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Select Threads from the left menu.

Here, you can decrease or increase the number of transfers (from 1 to 10, inclusive) and checkers (from 1 to 20, inclusive) with a custom configuration. This can increase the speed of your migration job, assuming your Windows host machine has the compute power to accommodate the increase.

The recommended ratio for any configuration is 2x Checkers per Transfer.

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You may return to this menu at any time to change your selection. Remember that before you can make any changes, the migration job cannot have a command running.

Your threshold for this job is displayed in the right column of the Migration Details page for each job, under Other Details.

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Controlling Bandwidth Throughput

For any migration job, you have the option to configure various advanced settings, including Empty Folders, Sanitization, Unattended Mode, Confluence. These are all available from the Migration Details Page. If you have Advanced Mode enabled for your domain, you will also have the ability to control Throughput from the same Advanced Options menu.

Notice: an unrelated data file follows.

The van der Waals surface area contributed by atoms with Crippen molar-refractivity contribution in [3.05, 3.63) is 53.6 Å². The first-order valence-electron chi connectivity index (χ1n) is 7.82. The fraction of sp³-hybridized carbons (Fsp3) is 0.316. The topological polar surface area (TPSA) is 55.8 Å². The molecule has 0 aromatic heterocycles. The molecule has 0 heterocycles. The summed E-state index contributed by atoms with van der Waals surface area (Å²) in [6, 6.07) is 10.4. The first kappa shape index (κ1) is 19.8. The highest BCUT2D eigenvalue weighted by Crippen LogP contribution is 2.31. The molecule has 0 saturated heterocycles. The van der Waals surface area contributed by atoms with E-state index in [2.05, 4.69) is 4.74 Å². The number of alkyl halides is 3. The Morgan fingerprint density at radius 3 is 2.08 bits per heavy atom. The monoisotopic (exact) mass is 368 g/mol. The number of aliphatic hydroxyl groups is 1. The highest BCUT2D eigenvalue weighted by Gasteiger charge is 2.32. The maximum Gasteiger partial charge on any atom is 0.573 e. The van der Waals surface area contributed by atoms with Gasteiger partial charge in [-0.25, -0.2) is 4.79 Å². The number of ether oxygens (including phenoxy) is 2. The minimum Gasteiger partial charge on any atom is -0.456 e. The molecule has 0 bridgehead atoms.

Configuring Throughput

Go to the Migration Details page. In the left column, click on the arrow next to Advanced Options to open the drop-down menu.

Migration App_Advanced Mode_1.png

If a migration job is currently running a command, you may not modify any of the Advanced Options. You must wait until the command has completed before configuring advanced settings for the job.

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Select Throughput from the left menu.

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Select ON for Enable Bandwidth Controls and you will be presented with another drop-down menu.

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You have two options for controlling bandwidth: 1Mb/second at all times or 1Mb/second during business hours. Make your selection and click Save.